Dale Carnegie’s Time-Tested Methods For Conquering Worry
Fundamental Facts You Should Know About Worry
Rule 1: You want to avoid worry, do what sir William Osler Did: Live in “Day-Tight Compartments.” Don’t stew about the future. Just live each day until bed-time.
Rule 2: The next Time Trouble-With a Capital T– Backs you up in a corner, try the magic formula of Willis H. Carrier:
a. Ask yourself, “What is the worst that can possibly happen if I can’t solve my problem?”
b. Prepare yourself mentally to accept the worst-if necessary.
c. Then calmly try to improve upon the worst-which you have already mentally agreed to accept.
Rule 3: Remind yourself of the exorbitant price you can pay for worry in terms of your health. “Those who do not know how to fight worry die young”.
Basic Techniques in Analyzing Worry
Rule 1: Get the facts. Remember that Dean Hawkes of Columbia University said that “Half the worry in the world is caused by people trying to make decisions before they have sufficient knowledge of which to base a decision.”
Rule 2: After Carefully weighing all the facts, come to a decision.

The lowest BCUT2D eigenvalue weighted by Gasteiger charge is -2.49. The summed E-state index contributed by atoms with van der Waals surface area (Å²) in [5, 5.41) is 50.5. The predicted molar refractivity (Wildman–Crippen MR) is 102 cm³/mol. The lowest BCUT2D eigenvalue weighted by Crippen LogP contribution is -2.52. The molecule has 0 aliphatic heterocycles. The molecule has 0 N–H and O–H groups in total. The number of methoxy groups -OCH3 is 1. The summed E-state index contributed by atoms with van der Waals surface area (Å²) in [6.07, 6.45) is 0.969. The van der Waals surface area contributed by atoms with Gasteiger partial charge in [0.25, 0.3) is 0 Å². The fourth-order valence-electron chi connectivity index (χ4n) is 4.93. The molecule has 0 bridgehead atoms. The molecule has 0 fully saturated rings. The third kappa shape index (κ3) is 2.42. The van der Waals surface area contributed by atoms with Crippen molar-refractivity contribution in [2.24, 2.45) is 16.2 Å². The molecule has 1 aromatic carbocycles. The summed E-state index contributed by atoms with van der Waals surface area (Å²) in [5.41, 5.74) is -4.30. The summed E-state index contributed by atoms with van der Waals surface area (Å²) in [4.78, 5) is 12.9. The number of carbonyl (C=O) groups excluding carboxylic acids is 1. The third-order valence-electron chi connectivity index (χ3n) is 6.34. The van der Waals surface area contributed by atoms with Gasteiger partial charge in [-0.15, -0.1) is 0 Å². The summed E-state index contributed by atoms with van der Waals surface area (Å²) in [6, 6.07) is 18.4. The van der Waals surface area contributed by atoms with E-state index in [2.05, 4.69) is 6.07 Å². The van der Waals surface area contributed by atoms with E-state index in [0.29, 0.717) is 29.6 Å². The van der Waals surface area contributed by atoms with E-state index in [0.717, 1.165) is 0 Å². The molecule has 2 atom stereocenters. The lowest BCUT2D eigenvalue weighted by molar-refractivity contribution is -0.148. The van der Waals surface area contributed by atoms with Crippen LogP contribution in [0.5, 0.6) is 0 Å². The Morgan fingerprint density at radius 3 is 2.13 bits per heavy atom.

Rule 3: Once a decision is carefully reached, act! Get busy carrying out your decision-and dismiss all anxiety about the outcome.
Rule 4: When you, or any of your associates, are tempted to worry about a problem, write out and answer the following questions.
a. What is the problem?
b. What is the cause of the problem?
c. What are all the possible solutions?
d. What is the best solution?
How to Break the Worry Habit Before it Breaks You
Rule 1: Crowd worry out of your mind by keeping busy. Plenty of action is the one of the best therapies ever devised for curing “Wibber Gibbers”
Rule 2: Don’t fuss about triples. Don’t permit little things-the mere termites of life-to ruin your happiness.
Rule 3: Use the law of averages to outlaw your worries. Ask yourself: “What are the odds against this thing happening at all?”
Rule 4: Cooperate with the inevitable. If you know a circumstance is beyond your power to change or revise, say to yourself: “It is so; it cannot be otherwise.”
Rule 5: Put a “Stop-Loss” order on your worries. Decide just how much anxiety a thing may be worth-and refuse to give it anymore.
Rule 6: Let the past bury its dead. Don’t saw sawdust.